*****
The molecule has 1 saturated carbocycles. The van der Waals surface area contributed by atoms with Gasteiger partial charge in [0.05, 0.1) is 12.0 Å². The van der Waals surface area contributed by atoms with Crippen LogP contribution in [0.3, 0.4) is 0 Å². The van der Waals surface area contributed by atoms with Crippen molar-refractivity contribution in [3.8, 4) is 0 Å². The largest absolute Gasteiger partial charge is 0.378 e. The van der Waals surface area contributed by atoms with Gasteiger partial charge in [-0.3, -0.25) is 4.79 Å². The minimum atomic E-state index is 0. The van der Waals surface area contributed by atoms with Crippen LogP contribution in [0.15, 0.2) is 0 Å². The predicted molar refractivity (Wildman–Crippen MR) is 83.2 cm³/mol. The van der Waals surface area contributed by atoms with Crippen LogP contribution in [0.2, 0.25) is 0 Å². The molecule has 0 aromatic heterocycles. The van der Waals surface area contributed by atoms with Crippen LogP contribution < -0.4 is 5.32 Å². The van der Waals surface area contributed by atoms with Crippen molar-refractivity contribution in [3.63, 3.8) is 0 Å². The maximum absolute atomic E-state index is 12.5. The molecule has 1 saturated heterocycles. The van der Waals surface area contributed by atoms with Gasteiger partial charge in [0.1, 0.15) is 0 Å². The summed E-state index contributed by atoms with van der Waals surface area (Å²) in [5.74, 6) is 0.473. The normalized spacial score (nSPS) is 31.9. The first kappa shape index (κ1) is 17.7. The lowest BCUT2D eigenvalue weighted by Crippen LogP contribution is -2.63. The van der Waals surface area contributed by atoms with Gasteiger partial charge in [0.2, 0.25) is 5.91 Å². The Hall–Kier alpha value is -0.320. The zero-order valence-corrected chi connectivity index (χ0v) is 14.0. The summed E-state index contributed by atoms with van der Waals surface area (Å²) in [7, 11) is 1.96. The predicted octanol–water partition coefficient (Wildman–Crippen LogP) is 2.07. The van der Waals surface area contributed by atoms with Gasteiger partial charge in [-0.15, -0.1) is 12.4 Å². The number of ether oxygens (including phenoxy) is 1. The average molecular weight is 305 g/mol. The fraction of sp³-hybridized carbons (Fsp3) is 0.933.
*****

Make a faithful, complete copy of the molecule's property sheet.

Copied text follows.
The molecule has 1 saturated carbocycles. The van der Waals surface area contributed by atoms with Gasteiger partial charge in [0.05, 0.1) is 12.0 Å². The van der Waals surface area contributed by atoms with Crippen LogP contribution in [0.3, 0.4) is 0 Å². The van der Waals surface area contributed by atoms with Crippen molar-refractivity contribution in [3.8, 4) is 0 Å². The largest absolute Gasteiger partial charge is 0.378 e. The van der Waals surface area contributed by atoms with Gasteiger partial charge in [-0.3, -0.25) is 4.79 Å². The minimum atomic E-state index is 0. The van der Waals surface area contributed by atoms with Crippen LogP contribution in [0.15, 0.2) is 0 Å². The predicted molar refractivity (Wildman–Crippen MR) is 83.2 cm³/mol. The van der Waals surface area contributed by atoms with Crippen LogP contribution in [0.2, 0.25) is 0 Å². The molecule has 0 aromatic heterocycles. The van der Waals surface area contributed by atoms with Crippen LogP contribution < -0.4 is 5.32 Å². The van der Waals surface area contributed by atoms with Crippen molar-refractivity contribution in [3.63, 3.8) is 0 Å². The maximum absolute atomic E-state index is 12.5. The molecule has 1 saturated heterocycles. The van der Waals surface area contributed by atoms with Gasteiger partial charge in [0.1, 0.15) is 0 Å². The summed E-state index contributed by atoms with van der Waals surface area (Å²) in [5.74, 6) is 0.473. The normalized spacial score (nSPS) is 31.9. The first kappa shape index (κ1) is 17.7. The lowest BCUT2D eigenvalue weighted by Crippen LogP contribution is -2.63. The van der Waals surface area contributed by atoms with Gasteiger partial charge in [0.2, 0.25) is 5.91 Å². The Hall–Kier alpha value is -0.320. The zero-order valence-corrected chi connectivity index (χ0v) is 14.0. The summed E-state index contributed by atoms with van der Waals surface area (Å²) in [7, 11) is 1.96. The predicted octanol–water partition coefficient (Wildman–Crippen LogP) is 2.07. The van der Waals surface area contributed by atoms with Gasteiger partial charge in [-0.15, -0.1) is 12.4 Å². The number of ether oxygens (including phenoxy) is 1. The average molecular weight is 305 g/mol. The fraction of sp³-hybridized carbons (Fsp3) is 0.933.